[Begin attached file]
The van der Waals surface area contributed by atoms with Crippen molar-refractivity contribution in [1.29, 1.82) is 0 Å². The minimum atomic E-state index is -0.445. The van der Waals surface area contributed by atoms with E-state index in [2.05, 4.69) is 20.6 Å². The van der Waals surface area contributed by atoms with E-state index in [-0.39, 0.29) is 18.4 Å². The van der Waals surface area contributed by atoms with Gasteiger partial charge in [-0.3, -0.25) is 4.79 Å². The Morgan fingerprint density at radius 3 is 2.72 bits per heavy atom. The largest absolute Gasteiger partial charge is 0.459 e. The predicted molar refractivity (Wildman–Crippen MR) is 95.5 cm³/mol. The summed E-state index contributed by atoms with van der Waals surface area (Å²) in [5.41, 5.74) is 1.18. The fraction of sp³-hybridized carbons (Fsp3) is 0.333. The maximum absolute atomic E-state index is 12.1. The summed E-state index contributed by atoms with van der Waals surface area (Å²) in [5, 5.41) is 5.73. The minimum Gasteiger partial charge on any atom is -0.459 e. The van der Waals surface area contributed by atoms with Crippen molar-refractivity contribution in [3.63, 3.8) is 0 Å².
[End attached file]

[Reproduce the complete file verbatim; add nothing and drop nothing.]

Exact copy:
The van der Waals surface area contributed by atoms with Crippen molar-refractivity contribution in [1.29, 1.82) is 0 Å². The minimum atomic E-state index is -0.445. The van der Waals surface area contributed by atoms with E-state index in [2.05, 4.69) is 20.6 Å². The van der Waals surface area contributed by atoms with E-state index in [-0.39, 0.29) is 18.4 Å². The van der Waals surface area contributed by atoms with Gasteiger partial charge in [-0.3, -0.25) is 4.79 Å². The Morgan fingerprint density at radius 3 is 2.72 bits per heavy atom. The largest absolute Gasteiger partial charge is 0.459 e. The predicted molar refractivity (Wildman–Crippen MR) is 95.5 cm³/mol. The summed E-state index contributed by atoms with van der Waals surface area (Å²) in [5.41, 5.74) is 1.18. The fraction of sp³-hybridized carbons (Fsp3) is 0.333. The maximum absolute atomic E-state index is 12.1. The summed E-state index contributed by atoms with van der Waals surface area (Å²) in [5, 5.41) is 5.73. The minimum Gasteiger partial charge on any atom is -0.459 e. The van der Waals surface area contributed by atoms with Crippen molar-refractivity contribution in [3.63, 3.8) is 0 Å².